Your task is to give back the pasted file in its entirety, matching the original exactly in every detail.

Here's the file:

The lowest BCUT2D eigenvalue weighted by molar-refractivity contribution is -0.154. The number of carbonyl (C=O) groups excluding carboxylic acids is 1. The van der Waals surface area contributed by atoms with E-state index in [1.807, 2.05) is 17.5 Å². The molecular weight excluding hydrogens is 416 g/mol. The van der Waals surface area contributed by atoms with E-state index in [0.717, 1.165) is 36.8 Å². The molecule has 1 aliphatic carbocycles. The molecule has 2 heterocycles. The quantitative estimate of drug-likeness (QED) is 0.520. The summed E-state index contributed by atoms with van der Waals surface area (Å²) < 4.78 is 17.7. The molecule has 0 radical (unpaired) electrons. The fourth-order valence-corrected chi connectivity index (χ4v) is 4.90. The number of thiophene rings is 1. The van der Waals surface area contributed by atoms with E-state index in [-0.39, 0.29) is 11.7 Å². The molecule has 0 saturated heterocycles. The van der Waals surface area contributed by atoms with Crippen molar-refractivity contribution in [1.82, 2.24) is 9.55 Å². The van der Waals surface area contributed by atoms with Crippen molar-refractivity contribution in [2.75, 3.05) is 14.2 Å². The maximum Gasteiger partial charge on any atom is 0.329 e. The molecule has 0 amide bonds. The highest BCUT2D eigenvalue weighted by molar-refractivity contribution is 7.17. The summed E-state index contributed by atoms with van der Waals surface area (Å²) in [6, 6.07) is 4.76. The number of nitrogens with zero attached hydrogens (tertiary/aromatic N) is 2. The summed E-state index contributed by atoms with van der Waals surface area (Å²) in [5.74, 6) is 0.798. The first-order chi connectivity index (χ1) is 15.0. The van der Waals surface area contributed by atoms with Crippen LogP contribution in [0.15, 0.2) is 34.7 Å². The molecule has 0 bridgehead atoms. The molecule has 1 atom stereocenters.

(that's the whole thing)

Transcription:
The lowest BCUT2D eigenvalue weighted by molar-refractivity contribution is -0.154. The number of carbonyl (C=O) groups excluding carboxylic acids is 1. The van der Waals surface area contributed by atoms with E-state index in [1.807, 2.05) is 17.5 Å². The molecular weight excluding hydrogens is 416 g/mol. The van der Waals surface area contributed by atoms with E-state index in [0.717, 1.165) is 36.8 Å². The molecule has 1 aliphatic carbocycles. The molecule has 2 heterocycles. The quantitative estimate of drug-likeness (QED) is 0.520. The summed E-state index contributed by atoms with van der Waals surface area (Å²) < 4.78 is 17.7. The molecule has 0 radical (unpaired) electrons. The fourth-order valence-corrected chi connectivity index (χ4v) is 4.90. The number of thiophene rings is 1. The van der Waals surface area contributed by atoms with E-state index in [-0.39, 0.29) is 11.7 Å². The molecule has 0 saturated heterocycles. The van der Waals surface area contributed by atoms with Crippen molar-refractivity contribution in [1.82, 2.24) is 9.55 Å². The van der Waals surface area contributed by atoms with Crippen molar-refractivity contribution in [2.75, 3.05) is 14.2 Å². The maximum Gasteiger partial charge on any atom is 0.329 e. The molecule has 0 amide bonds. The highest BCUT2D eigenvalue weighted by molar-refractivity contribution is 7.17. The summed E-state index contributed by atoms with van der Waals surface area (Å²) in [6, 6.07) is 4.76. The number of nitrogens with zero attached hydrogens (tertiary/aromatic N) is 2. The summed E-state index contributed by atoms with van der Waals surface area (Å²) in [5.74, 6) is 0.798. The first-order chi connectivity index (χ1) is 15.0. The van der Waals surface area contributed by atoms with Crippen LogP contribution in [0.15, 0.2) is 34.7 Å². The molecule has 0 bridgehead atoms. The molecule has 1 atom stereocenters.